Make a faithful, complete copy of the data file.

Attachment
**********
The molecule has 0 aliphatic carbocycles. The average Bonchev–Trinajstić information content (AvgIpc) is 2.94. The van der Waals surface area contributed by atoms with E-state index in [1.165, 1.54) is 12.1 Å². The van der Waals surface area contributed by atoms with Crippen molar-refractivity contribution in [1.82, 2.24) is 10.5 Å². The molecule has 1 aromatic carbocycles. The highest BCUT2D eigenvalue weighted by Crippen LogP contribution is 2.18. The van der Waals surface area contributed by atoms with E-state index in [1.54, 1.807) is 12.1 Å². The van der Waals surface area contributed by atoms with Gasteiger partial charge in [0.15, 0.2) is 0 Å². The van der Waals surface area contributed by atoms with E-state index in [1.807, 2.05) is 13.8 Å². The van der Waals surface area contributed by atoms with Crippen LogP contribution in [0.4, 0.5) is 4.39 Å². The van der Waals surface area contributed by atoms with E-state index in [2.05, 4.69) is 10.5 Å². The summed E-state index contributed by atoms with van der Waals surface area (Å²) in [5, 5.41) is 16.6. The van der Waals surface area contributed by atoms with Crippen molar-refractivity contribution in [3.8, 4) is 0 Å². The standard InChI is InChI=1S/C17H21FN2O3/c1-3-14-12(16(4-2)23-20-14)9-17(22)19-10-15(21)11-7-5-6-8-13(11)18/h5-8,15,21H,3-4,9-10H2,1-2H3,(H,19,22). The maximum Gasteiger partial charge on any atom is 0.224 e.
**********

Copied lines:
The molecule has 0 aliphatic carbocycles. The average Bonchev–Trinajstić information content (AvgIpc) is 2.94. The van der Waals surface area contributed by atoms with E-state index in [1.165, 1.54) is 12.1 Å². The van der Waals surface area contributed by atoms with Crippen molar-refractivity contribution in [1.82, 2.24) is 10.5 Å². The molecule has 1 aromatic carbocycles. The highest BCUT2D eigenvalue weighted by Crippen LogP contribution is 2.18. The van der Waals surface area contributed by atoms with E-state index in [1.54, 1.807) is 12.1 Å². The van der Waals surface area contributed by atoms with Gasteiger partial charge in [0.15, 0.2) is 0 Å². The van der Waals surface area contributed by atoms with E-state index in [1.807, 2.05) is 13.8 Å². The van der Waals surface area contributed by atoms with Crippen LogP contribution in [0.4, 0.5) is 4.39 Å². The van der Waals surface area contributed by atoms with E-state index in [2.05, 4.69) is 10.5 Å². The summed E-state index contributed by atoms with van der Waals surface area (Å²) in [5, 5.41) is 16.6. The van der Waals surface area contributed by atoms with Crippen molar-refractivity contribution in [3.8, 4) is 0 Å². The standard InChI is InChI=1S/C17H21FN2O3/c1-3-14-12(16(4-2)23-20-14)9-17(22)19-10-15(21)11-7-5-6-8-13(11)18/h5-8,15,21H,3-4,9-10H2,1-2H3,(H,19,22). The maximum Gasteiger partial charge on any atom is 0.224 e.